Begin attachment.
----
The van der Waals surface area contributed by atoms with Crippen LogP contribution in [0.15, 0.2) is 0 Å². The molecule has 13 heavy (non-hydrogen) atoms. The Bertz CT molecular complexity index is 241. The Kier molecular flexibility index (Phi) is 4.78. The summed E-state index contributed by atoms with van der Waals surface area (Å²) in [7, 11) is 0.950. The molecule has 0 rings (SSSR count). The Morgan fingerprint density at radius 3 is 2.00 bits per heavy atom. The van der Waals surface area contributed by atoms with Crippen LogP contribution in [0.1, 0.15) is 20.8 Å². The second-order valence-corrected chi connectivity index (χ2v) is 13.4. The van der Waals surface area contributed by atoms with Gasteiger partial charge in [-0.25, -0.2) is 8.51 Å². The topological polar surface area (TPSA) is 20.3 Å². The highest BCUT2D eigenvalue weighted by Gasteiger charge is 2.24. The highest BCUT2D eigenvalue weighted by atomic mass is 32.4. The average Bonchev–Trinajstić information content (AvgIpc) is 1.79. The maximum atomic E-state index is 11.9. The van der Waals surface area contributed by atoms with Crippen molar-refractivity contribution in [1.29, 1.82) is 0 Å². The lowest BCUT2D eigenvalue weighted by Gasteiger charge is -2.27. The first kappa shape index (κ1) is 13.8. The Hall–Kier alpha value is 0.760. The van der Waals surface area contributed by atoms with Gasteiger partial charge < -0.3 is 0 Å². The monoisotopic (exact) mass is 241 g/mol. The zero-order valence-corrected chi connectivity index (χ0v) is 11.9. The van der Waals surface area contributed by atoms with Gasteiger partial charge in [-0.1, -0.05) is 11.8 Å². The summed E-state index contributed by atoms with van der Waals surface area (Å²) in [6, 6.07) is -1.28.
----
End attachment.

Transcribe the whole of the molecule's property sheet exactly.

The van der Waals surface area contributed by atoms with Crippen LogP contribution in [0.15, 0.2) is 0 Å². The molecule has 13 heavy (non-hydrogen) atoms. The Bertz CT molecular complexity index is 241. The Kier molecular flexibility index (Phi) is 4.78. The summed E-state index contributed by atoms with van der Waals surface area (Å²) in [7, 11) is 0.950. The molecule has 0 rings (SSSR count). The Morgan fingerprint density at radius 3 is 2.00 bits per heavy atom. The van der Waals surface area contributed by atoms with Crippen LogP contribution in [0.1, 0.15) is 20.8 Å². The second-order valence-corrected chi connectivity index (χ2v) is 13.4. The van der Waals surface area contributed by atoms with Gasteiger partial charge in [-0.25, -0.2) is 8.51 Å². The topological polar surface area (TPSA) is 20.3 Å². The highest BCUT2D eigenvalue weighted by Gasteiger charge is 2.24. The highest BCUT2D eigenvalue weighted by atomic mass is 32.4. The average Bonchev–Trinajstić information content (AvgIpc) is 1.79. The maximum atomic E-state index is 11.9. The van der Waals surface area contributed by atoms with Crippen molar-refractivity contribution in [1.29, 1.82) is 0 Å². The lowest BCUT2D eigenvalue weighted by Gasteiger charge is -2.27. The first kappa shape index (κ1) is 13.8. The Hall–Kier alpha value is 0.760. The van der Waals surface area contributed by atoms with Gasteiger partial charge < -0.3 is 0 Å². The monoisotopic (exact) mass is 241 g/mol. The zero-order valence-corrected chi connectivity index (χ0v) is 11.9. The van der Waals surface area contributed by atoms with Gasteiger partial charge in [-0.1, -0.05) is 11.8 Å². The summed E-state index contributed by atoms with van der Waals surface area (Å²) in [6, 6.07) is -1.28.